Originally published on LinkedIn by Renee Lo Iacono.
A few days ago, I received an email from a gentleman who I met at a party the previous weekend. Two former pharmaceutical sales colleagues hosted the party and the majority of the people in attendance were somehow connected to that industry.
I was flattered when I read in his email, “It’s great to meet someone who’s been able to make a way for themselves without falling into the traditional norms of “success” which made me think about how we define success, especially in American culture.
While I was in high school and college I wanted to be successful because I didn’t feel as if either of my parents were. At the time I didn’t realize that both of my parents grew up in poverty–my mom in the Philippines and my dad in Sicily–so living a middle class lifestyle in Southern California was success for them.
Growing up I defined success as making six figures before the age of 30 and wearing suits. Well, I soon learned that suits, when worn every day, were quite uncomfortable and that a six figure salary was hardly enough to buy a home in a decent area in Los Angeles. Additionally, although most of my friends and peers considered me to be successful, I somehow felt bored and craved something more challenging and meaningful.
In 2007, while at the Mondrian Hotel in West Hollywood on my 29th birthday, I saw a gentlemen on his laptop while lounging by the pool and thought Aha! That’s what I want! I want the freedom and flexibility to live and work from anywhere in the world on a laptop–nowadays, I prefer an iPad. Even though I was making the most money I had ever made in my life, I thought success would be having complete mobility. Tim Ferriss and Rolf Potts, two of my favorite authors, talk about this in The 4-Hour Workweek and Vagabonding.
That day at the Mondrian Hotel I confided in my two best friends that on January 1, 2009 I was going to quit my job to travel the world and 18 months later I did. After I left my successful pharmaceutical sales career, I moved onto other goals.Goals like living in a foreign country, learning how to kite surf or learning how to speak a foreign language and, I suppose, I was successful at those things too. I learned how to speak Brazilian Portuguese in four-months–my high school and college Spanish classes helped tremendously–and have since lived in Brazil and Spain.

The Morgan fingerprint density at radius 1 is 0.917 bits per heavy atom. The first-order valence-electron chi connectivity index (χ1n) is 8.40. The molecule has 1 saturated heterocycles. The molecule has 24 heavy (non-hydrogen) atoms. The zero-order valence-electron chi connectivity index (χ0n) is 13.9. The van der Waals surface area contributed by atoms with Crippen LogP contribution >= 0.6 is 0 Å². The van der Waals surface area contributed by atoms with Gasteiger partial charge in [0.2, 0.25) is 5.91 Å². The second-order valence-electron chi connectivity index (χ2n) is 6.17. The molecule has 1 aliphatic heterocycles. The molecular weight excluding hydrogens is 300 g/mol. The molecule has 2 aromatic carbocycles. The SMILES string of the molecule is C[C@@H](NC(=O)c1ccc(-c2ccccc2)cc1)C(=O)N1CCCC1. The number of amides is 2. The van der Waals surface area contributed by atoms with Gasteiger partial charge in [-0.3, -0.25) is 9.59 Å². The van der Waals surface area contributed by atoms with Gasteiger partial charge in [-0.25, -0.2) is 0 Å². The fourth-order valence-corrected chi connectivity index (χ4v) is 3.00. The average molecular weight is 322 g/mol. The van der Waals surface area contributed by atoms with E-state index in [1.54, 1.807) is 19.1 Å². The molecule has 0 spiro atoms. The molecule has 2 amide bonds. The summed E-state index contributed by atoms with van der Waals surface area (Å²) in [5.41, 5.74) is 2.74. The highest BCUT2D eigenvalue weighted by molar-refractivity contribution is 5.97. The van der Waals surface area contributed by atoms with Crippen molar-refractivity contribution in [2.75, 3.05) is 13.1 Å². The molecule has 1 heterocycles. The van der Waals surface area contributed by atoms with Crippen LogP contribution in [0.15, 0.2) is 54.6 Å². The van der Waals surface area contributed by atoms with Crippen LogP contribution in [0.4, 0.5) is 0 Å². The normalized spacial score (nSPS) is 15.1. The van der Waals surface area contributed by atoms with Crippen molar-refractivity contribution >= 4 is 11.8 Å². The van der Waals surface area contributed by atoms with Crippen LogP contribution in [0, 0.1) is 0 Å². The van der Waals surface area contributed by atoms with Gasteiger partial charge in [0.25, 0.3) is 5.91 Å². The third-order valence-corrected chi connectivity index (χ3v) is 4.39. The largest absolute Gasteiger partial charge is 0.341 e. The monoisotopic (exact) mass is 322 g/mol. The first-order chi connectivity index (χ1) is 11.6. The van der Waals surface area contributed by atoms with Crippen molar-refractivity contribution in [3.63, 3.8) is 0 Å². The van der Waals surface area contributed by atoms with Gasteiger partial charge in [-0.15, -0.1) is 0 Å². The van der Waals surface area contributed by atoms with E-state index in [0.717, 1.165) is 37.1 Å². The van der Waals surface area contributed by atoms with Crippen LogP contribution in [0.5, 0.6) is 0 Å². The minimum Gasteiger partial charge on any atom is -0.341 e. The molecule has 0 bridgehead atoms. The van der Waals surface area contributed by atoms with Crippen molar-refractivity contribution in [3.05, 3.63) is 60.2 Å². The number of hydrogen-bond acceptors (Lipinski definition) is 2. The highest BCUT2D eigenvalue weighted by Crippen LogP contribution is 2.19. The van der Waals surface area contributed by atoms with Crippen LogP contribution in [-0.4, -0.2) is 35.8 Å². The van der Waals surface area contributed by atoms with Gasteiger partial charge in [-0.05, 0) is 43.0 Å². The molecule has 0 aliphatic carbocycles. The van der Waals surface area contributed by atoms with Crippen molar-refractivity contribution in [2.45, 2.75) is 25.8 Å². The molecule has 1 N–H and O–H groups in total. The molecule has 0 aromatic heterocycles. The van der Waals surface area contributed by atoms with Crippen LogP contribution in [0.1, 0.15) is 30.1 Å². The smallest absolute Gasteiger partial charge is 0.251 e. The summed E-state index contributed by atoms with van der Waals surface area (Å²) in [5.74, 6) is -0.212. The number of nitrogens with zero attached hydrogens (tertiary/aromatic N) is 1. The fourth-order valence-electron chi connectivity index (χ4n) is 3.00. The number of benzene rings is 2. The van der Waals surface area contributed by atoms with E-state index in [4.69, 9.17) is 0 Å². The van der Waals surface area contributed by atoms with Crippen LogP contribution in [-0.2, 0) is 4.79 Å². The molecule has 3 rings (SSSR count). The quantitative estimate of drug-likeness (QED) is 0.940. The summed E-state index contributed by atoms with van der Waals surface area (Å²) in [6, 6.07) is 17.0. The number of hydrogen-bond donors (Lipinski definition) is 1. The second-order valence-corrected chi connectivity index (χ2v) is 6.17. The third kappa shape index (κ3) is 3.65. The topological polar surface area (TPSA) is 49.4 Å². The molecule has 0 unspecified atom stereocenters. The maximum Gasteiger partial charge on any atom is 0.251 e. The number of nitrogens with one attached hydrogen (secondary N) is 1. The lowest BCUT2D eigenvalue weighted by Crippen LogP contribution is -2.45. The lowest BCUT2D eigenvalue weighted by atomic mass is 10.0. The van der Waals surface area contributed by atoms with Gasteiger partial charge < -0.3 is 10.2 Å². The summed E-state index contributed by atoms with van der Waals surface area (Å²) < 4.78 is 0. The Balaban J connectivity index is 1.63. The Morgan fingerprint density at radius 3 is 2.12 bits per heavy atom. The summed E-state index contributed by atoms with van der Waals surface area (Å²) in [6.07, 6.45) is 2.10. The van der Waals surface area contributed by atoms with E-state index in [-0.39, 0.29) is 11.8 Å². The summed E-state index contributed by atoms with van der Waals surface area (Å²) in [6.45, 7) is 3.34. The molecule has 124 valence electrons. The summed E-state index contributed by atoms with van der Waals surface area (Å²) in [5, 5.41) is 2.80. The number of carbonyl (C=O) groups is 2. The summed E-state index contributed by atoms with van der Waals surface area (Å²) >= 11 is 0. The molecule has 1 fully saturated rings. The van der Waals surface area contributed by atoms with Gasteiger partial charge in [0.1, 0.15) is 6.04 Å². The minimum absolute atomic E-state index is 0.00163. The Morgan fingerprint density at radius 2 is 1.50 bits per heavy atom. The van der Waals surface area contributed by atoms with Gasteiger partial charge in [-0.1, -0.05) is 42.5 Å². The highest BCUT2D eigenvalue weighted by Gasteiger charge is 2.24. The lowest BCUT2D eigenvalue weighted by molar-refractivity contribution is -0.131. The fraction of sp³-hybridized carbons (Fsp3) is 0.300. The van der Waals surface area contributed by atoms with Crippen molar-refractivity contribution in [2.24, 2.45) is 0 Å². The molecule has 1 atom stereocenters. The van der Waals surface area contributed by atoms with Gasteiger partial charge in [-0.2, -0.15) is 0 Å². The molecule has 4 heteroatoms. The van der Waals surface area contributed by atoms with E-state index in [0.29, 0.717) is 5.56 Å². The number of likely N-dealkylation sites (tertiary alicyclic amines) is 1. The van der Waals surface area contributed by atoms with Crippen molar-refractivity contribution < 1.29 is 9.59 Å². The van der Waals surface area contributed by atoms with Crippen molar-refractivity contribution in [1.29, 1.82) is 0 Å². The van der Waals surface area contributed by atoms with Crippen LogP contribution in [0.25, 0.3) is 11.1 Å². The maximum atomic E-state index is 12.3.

You may also enjoy reading 7 Reasons Why Everyone Should Travel Solo at Least Once or 7 Steps to Save $70K in 18 Months to Travel the World.
Now, I’ve reached another phase in my life where success would be a combination of healing my hip–I suffered a serious snowboard accident when I was 18 which is now requiring my attention or full hip replacement–and finding a meaningful relationship so that I could eventually start a family. So, success can be defined however we want to define it. In the US we traditionally define success by the amount of money we make, the career we have and the things we own. In Brazil, Costa Rica and Spain, people don’t seem to dwell on success as much as they do, let’s say, happiness or quality of life.
I’ve seen and lived among some of the poorest people in Brazil and they seemed happy. They danced, they smiled, they went to the beach and walked to the top of the sand dunes to sit and enjoy the sunset. Yes, it’s a simple life but overall they were content and can’t that also be considered success?
Regardless, each of us has the right to choose what we define as success. Over the years my definition of success has evolved and perhaps yours will too. The important thing is to be true to yourself and live a life that you want in accordance with how you define success.